Does President Trump Have an Ally in Paul Kagame, Rwanda's Strongman Leader?

Paul Kagame
Incumbent Rwandan President Paul Kagame proceeds to cast his vote in Kigali, Rwanda, on August 4. MARCO LONGARI/AFP/Getty

President Donald Trump has shown a fondness for strong, decisive leaders during his first half-year in office.

He has praised Egyptian President Abdel Fattah el-Sisi for his fight against Islamist militants; had a "very friendly" phone call with Philippines leader Rodrigo Duterte; and, of course, shown a keen interest in building a strong relationship with Russia's Vladimir Putin.

Rwanda's Paul Kagame also seems to fit the mold. The 59-year-old rebuilt Rwanda from one of the worst genocides in history to a thriving economy and the easiest place to do business in mainland Africa. Kagame's Rwandan Patriotic Front (RPF) ousted the Hutu extremists perpetrating genocide in 1994 and has since protected the country from raging instability in neighboring countries, including the Democratic Republic of Congo and Burundi.

"Kagame is the kind of leader that Trump likes," says Phil Clark, a Rwanda expert and reader in international politics at SOAS University of London. "Trump likes to deal with leaders he considers decisive and forthright and willing to use force when necessary."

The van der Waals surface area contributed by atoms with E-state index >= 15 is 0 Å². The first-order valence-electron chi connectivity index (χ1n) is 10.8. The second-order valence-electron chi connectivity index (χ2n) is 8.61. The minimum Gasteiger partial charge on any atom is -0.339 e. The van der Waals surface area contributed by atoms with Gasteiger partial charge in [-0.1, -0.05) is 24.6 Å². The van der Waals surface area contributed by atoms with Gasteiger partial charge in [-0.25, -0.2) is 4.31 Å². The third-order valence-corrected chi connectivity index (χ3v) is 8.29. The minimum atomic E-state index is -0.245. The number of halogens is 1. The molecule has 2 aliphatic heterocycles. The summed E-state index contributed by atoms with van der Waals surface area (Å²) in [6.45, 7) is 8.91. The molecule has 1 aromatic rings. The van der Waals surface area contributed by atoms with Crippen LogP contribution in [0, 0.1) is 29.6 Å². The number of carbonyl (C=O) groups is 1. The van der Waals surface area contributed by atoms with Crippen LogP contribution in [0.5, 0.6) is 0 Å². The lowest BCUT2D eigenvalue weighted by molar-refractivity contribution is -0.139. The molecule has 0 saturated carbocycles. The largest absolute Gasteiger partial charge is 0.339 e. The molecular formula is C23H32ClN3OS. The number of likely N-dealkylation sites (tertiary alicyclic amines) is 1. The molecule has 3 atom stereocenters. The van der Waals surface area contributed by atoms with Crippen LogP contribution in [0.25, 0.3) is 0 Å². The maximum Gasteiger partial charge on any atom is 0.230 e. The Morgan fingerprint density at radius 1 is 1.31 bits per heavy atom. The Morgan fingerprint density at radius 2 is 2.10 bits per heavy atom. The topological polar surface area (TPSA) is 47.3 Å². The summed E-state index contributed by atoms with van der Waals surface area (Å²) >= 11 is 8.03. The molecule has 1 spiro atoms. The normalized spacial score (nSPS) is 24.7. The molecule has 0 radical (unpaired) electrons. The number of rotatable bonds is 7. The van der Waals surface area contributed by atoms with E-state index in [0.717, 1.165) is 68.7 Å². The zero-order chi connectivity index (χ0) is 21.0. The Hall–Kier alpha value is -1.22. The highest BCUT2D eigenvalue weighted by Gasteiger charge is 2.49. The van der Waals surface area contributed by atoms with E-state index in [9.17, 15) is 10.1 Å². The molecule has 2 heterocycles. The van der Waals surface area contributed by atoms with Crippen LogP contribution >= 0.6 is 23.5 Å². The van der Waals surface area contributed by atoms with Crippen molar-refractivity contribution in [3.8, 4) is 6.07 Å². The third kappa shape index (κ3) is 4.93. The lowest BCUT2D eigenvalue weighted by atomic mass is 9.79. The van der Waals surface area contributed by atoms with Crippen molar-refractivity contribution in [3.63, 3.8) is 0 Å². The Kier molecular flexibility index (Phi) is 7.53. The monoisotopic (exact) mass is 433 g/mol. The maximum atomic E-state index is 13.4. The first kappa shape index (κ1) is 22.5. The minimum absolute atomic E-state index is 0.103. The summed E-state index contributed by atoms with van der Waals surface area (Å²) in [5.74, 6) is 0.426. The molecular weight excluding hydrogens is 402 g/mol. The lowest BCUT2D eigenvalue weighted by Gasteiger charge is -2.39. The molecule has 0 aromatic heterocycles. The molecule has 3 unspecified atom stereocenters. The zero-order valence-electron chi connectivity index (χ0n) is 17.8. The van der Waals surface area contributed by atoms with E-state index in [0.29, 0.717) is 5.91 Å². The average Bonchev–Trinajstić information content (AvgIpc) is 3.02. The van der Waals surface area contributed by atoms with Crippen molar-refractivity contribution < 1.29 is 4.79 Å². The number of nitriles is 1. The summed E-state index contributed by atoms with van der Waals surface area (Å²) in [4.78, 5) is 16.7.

According to Kagame's critics, Rwanda's progress has come at a cost. Rights groups say he has created a one-party state, crushing political opposition and imposing severe restrictions on freedom of speech. Author Anjan Sundaram describes Kagame as a "postcolonial dictator" who has mythologized his role in ending Rwanda's genocide to the point that he is applauded by those within and outside his country.

Read more: Is Rwandan President Paul Kagame A Savior Or A Dictator?

Rwanda is voting in a presidential election on Friday. The president himself has described the vote as a "formality." Only two opposition candidates—one an independent, the other a leader of the Democratic Green Party of Rwanda, which only came into being in 2009—are running against Kagame. At the last election, in 2010, Kagame got 93 percent of the vote.